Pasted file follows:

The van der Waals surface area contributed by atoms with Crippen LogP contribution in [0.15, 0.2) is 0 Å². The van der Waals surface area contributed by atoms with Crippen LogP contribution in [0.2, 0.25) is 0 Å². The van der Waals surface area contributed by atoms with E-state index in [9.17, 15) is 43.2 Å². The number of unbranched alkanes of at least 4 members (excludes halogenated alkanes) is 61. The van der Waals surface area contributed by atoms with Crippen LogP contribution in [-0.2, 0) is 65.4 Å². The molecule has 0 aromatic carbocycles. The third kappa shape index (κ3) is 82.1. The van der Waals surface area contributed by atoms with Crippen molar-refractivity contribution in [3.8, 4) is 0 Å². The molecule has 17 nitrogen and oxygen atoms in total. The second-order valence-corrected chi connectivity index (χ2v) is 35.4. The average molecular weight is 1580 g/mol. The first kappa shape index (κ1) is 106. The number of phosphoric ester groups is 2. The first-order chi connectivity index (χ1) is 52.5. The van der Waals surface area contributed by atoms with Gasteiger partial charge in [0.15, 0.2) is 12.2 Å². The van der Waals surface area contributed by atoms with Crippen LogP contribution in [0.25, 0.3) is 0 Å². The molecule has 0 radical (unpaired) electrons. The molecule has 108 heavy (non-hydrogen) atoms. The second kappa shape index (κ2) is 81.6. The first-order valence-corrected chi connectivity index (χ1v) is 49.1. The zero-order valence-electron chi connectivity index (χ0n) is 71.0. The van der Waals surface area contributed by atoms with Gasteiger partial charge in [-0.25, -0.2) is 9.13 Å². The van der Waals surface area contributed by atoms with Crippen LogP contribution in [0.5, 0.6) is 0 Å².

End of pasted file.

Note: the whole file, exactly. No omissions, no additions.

The van der Waals surface area contributed by atoms with Crippen LogP contribution in [0.15, 0.2) is 0 Å². The van der Waals surface area contributed by atoms with Crippen LogP contribution in [0.2, 0.25) is 0 Å². The van der Waals surface area contributed by atoms with E-state index in [9.17, 15) is 43.2 Å². The number of unbranched alkanes of at least 4 members (excludes halogenated alkanes) is 61. The van der Waals surface area contributed by atoms with Crippen LogP contribution in [-0.2, 0) is 65.4 Å². The molecule has 0 aromatic carbocycles. The third kappa shape index (κ3) is 82.1. The van der Waals surface area contributed by atoms with Crippen molar-refractivity contribution in [3.8, 4) is 0 Å². The molecule has 17 nitrogen and oxygen atoms in total. The second-order valence-corrected chi connectivity index (χ2v) is 35.4. The average molecular weight is 1580 g/mol. The first kappa shape index (κ1) is 106. The number of phosphoric ester groups is 2. The first-order chi connectivity index (χ1) is 52.5. The van der Waals surface area contributed by atoms with Gasteiger partial charge in [0.15, 0.2) is 12.2 Å². The van der Waals surface area contributed by atoms with Crippen LogP contribution in [0.25, 0.3) is 0 Å². The molecule has 0 radical (unpaired) electrons. The molecule has 108 heavy (non-hydrogen) atoms. The second kappa shape index (κ2) is 81.6. The first-order valence-corrected chi connectivity index (χ1v) is 49.1. The zero-order valence-electron chi connectivity index (χ0n) is 71.0. The van der Waals surface area contributed by atoms with Gasteiger partial charge in [-0.25, -0.2) is 9.13 Å². The van der Waals surface area contributed by atoms with Crippen LogP contribution in [0.5, 0.6) is 0 Å².